Public School 22 in NYC has more than just an amazing chorus, they have an amazing story. These 5th graders went from performing in their school auditorium on Staten Island to closing the show at the 83rd Annual Academy Awards! It all started when their dynamic and caring teacher Gregg Breinberg starting posting videos of their performances on YouTube. The videos went viral captivating viewers from your house to the White House (where they performed for President Obama) with the students' pure love of music. Celebrities and Indie Rockers alike started flocking to the elementary school to visit and perform. Then, at their annual Christmas concert they got a surprise visit from Oscar Co-Host Anne Hathaway who invited them to perform at the 83rd Annual Academy Awards. With unprecedented access our crew follows them from the hallways and streets of Staten Island to the Red Carpet and backstage at the Kodak Theater for their big Oscar performance. Back stage drama combines with homesickness as the 10 year olds navigate the world of the entertainment elite. The drama culminates when the chorus director and the producer of the Oscars broadcast clash over creative differences and half the chorus looses their voices screaming at Disney the day before the big show. This documentary is an inspiring feel-good story that shows us children have a lot to teach about music, and that a talented teacher can teach his students the most important lesson of all; within themselves is the power to do anything.If you can't make it to Staten Island for the free screening, Once in a Lullaby will also play at the Los Angeles Laemmle NoHo from Aug, 10-16, and IFC Center in Manhattan from Aug. 3 - 9 as part of Docuweeks and tickets for those NYC screenings are on sale now.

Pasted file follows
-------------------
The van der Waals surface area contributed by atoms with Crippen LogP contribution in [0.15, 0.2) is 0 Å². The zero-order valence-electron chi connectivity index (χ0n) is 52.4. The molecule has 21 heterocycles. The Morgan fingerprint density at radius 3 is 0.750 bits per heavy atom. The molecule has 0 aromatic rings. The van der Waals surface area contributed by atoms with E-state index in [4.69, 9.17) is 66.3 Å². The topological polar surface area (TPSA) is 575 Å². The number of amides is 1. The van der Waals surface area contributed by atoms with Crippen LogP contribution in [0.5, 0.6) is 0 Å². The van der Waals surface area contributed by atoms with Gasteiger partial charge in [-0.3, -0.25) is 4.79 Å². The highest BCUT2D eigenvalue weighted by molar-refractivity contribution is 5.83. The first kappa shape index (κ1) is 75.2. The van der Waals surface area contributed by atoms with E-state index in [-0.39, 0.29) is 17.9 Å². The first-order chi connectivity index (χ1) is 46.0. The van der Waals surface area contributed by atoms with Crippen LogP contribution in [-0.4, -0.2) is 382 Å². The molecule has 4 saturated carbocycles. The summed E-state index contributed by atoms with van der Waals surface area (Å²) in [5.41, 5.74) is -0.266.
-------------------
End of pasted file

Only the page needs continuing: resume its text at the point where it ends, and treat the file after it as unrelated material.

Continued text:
Trailers for both Grandma Lo-Fi and Once in a Lullaby are below.
The Coney Island Development Corporation (CIDC), and NYC & Company, New York City's tourism, marketing and partnership organization, in conjunction with Rooftop Films [present] a new outdoor film series--Coney Island Flicks on the Beach--will take place in Coney Island for eight weeks this summer. Selected films will be shown on a jumbo 40-foot screen on the beach at West 10th Street every Monday night beginning July 2nd; screenings are free to the public and begin at dusk.It's July 2nd, so those begin tonight. Full schedule below...
Japandroids at Hotel Vegan, Austin TX 2012 (more by Amanda Hatfield)
today in NYC
* Radiolab Live @ BAM
* Ledisi @ Beacon Theatre
* David Smooke @ The Stone
* The Big Terrific @ Cameo
* WFMU 7 Second Delay @ UCB
* moe. @ Beekman Beer Garden
* Your Hit Parade @ Joe's Pub
* Crocodiles, Devin @ Maxwell's
* Eleven Pond @ East River Park
* Will McEvoy's MUTASM @ Barbes
* The Epiphany Project @ Joe's Pub
* The Mandingo Ambassadors @ Barbes
* Spirit Family Reunion @ Bryant Park
* Marc Ribot Trio @ The Village Vanguard
* The Beach Boys @ PNC Bank Arts Center
* Iron Maiden, Alice Cooper @ Jones Beach
* The Young, Purling Hiss @ Mercury Lounge
* The Skatalites @ Rocks Off Concert Cruise
* Crosby, Stills and Nash @ Wellmont Theatre